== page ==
From New Zealand to New York, Inflation Targets Are So Passe

(Bloomberg Opinion) -- Paul Volcker rightly bemoans the prevalence of narrow inflation targets. Fear not, New Zealand is on the case. Sort of.

Volcker chafes that the 2 percent target adopted by many central banks hampers sound policy making. Giving too much credence to small deviations in consumer price indexes is a trap, he wrote in a Bloomberg Opinion column last week. (He’s also just published a book co-written with Bloomberg’s Christine Harper.)

The former Federal Reserve chairman is on strong ground as a matter of principle; 2 percent targets — or variations thereof — have become a sacrament and a problem. He is also correct to point to New Zealand as a kind of original sinner. The good news for Volcker and the world is that New Zealand has fallen out of love with the target. There’s a lesson there for places as diverse as Sweden, Japan and, to an extent, the U.S.

Timely reforms are underway that mean the Reserve Bank of New Zealand must focus on jobs as well as inflation. They also require interest rates to be set by a committee. This all seems like a no-brainer given the most powerful, the Fed, does the former and plenty practice the latter.

Yet tussles have broken out as New Zealand implements these overdue changes. The process has been less than transparent: There’s reluctance to publish votes and a spat over what the Treasury’s observer of the committee can and can’t say or do while on the premises (perhaps a blindfold and earplugs?).

“Help wanted” signs posted for the new committee’s external members said that no experience is required and that the chore wouldn’t be taxing — about 50 days a year. Hmmmm….

It’s easy to imagine who will end up running the show despite Finance Minister Grant Robertson’s efforts at change. The idea is that seasoned mandarins behind the scenes pull the strings.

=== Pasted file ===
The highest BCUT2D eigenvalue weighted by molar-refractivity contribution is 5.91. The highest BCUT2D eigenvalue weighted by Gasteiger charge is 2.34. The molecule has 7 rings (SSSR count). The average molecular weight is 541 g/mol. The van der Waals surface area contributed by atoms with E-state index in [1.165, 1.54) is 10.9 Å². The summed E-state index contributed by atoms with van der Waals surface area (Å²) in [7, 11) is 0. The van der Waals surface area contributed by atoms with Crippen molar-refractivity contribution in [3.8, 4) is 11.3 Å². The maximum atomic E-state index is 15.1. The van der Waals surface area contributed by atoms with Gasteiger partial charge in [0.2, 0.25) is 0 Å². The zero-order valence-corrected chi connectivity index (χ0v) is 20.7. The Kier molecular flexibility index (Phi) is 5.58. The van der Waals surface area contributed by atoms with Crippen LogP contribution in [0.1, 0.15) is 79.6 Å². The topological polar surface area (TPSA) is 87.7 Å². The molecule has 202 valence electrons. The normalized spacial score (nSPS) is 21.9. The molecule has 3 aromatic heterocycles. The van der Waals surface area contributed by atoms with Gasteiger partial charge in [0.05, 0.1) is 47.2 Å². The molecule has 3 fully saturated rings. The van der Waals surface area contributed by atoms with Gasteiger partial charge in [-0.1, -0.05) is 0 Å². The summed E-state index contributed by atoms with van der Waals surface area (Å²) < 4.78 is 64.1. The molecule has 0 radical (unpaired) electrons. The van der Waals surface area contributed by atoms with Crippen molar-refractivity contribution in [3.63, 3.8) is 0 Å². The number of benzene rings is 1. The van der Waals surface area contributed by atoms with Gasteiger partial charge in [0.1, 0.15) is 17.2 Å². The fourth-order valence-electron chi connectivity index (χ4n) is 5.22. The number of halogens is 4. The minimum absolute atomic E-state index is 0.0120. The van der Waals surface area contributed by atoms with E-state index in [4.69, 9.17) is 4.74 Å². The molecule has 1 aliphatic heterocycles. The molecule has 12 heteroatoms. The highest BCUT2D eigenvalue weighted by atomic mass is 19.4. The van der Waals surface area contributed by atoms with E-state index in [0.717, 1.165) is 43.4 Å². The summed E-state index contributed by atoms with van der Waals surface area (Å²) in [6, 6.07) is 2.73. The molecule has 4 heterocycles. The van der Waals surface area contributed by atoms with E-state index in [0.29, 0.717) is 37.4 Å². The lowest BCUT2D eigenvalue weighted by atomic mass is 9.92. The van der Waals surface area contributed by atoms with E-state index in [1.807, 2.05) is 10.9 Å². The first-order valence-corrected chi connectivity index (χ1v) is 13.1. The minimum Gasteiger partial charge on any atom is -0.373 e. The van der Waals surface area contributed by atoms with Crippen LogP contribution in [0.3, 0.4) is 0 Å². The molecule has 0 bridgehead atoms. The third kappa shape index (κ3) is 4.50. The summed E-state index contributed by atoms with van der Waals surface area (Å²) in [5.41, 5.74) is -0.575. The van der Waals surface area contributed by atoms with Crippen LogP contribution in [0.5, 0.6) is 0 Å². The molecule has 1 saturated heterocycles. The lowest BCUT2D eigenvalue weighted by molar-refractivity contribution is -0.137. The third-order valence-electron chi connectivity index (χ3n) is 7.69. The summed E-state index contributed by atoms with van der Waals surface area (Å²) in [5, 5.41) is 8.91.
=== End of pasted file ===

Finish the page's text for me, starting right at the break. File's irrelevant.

At least the stated direction is right. The deification of numerical inflation targets, especially 2 percent, is getting in the way of practical decisions. Sweden is a great example. The country is enjoying its longest expansion since the 1980s, and inflation looks to be stabilizing around the hallowed 2 percent. But interest rates are negative! The Riksbank is talking about hiking, but you know there’s a problem if during a boom rates are still negative. (The Riksbank would counter by saying one reason growth is so strong is that rates are low.)

There may be a lesson for Japan as well. Inflation isn’t at the 2 percent target, and that locks the Bank of Japan into a kind of paralysis where officials can’t voice too loudly their very real achievements. Deflation is no longer present and Japan is no longer a euphemism for failure.

The slightest sign from the BOJ that it’s remotely satisfied with anything brings rampant speculation that the bank will shift away from easing. That has officials scurrying to quash that speculation, and so the cycle goes on. (I’ll have more to say about that in a coming column.)

Every era has its fashion. Decades ago, before high inflation was licked, a hard numerical target had its uses. New Zealand has cooled on the very thing it once trumpeted. Let’s hope the reforms are real and the message resonates.

This column does not necessarily reflect the opinion of the editorial board or Bloomberg LP and its owners.

Daniel Moss writes and edits articles on economics for Bloomberg Opinion. Previously he was executive editor of Bloomberg News for global economics, and has led teams in Asia, Europe and North America.

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